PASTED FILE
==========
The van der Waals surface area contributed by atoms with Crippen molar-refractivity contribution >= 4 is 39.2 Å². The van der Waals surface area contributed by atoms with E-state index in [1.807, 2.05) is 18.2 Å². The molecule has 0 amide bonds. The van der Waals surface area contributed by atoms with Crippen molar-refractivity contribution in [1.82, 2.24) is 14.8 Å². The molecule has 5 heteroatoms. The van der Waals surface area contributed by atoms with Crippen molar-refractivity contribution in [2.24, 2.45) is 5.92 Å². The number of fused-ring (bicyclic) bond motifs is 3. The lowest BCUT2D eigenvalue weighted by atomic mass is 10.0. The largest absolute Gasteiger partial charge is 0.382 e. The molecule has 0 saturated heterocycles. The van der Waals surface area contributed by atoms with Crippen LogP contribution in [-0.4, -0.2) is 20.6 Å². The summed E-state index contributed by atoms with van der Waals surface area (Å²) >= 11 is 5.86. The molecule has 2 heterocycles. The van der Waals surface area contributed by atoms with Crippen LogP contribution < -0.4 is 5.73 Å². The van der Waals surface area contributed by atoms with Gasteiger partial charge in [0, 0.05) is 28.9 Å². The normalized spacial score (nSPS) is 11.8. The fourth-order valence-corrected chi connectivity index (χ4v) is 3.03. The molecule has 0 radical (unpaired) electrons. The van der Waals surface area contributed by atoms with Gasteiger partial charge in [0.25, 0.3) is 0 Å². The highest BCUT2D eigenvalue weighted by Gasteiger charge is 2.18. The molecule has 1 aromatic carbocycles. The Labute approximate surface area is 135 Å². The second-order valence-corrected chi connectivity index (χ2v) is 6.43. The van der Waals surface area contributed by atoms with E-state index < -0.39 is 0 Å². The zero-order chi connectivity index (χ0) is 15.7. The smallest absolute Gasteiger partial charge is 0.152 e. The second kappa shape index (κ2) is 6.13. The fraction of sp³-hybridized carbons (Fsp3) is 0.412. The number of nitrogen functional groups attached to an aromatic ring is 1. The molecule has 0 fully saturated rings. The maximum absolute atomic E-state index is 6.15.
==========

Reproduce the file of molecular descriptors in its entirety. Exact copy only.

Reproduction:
The van der Waals surface area contributed by atoms with Crippen molar-refractivity contribution >= 4 is 39.2 Å². The van der Waals surface area contributed by atoms with E-state index in [1.807, 2.05) is 18.2 Å². The molecule has 0 amide bonds. The van der Waals surface area contributed by atoms with Crippen molar-refractivity contribution in [1.82, 2.24) is 14.8 Å². The molecule has 5 heteroatoms. The van der Waals surface area contributed by atoms with Crippen molar-refractivity contribution in [2.24, 2.45) is 5.92 Å². The number of fused-ring (bicyclic) bond motifs is 3. The lowest BCUT2D eigenvalue weighted by atomic mass is 10.0. The largest absolute Gasteiger partial charge is 0.382 e. The molecule has 0 saturated heterocycles. The van der Waals surface area contributed by atoms with Crippen LogP contribution in [-0.4, -0.2) is 20.6 Å². The summed E-state index contributed by atoms with van der Waals surface area (Å²) >= 11 is 5.86. The molecule has 2 heterocycles. The van der Waals surface area contributed by atoms with Crippen LogP contribution < -0.4 is 5.73 Å². The van der Waals surface area contributed by atoms with Gasteiger partial charge in [0, 0.05) is 28.9 Å². The normalized spacial score (nSPS) is 11.8. The fourth-order valence-corrected chi connectivity index (χ4v) is 3.03. The molecule has 0 radical (unpaired) electrons. The van der Waals surface area contributed by atoms with Gasteiger partial charge in [0.25, 0.3) is 0 Å². The highest BCUT2D eigenvalue weighted by Gasteiger charge is 2.18. The molecule has 1 aromatic carbocycles. The Labute approximate surface area is 135 Å². The second-order valence-corrected chi connectivity index (χ2v) is 6.43. The van der Waals surface area contributed by atoms with E-state index < -0.39 is 0 Å². The zero-order chi connectivity index (χ0) is 15.7. The smallest absolute Gasteiger partial charge is 0.152 e. The second kappa shape index (κ2) is 6.13. The fraction of sp³-hybridized carbons (Fsp3) is 0.412. The number of nitrogen functional groups attached to an aromatic ring is 1. The molecule has 0 fully saturated rings. The maximum absolute atomic E-state index is 6.15.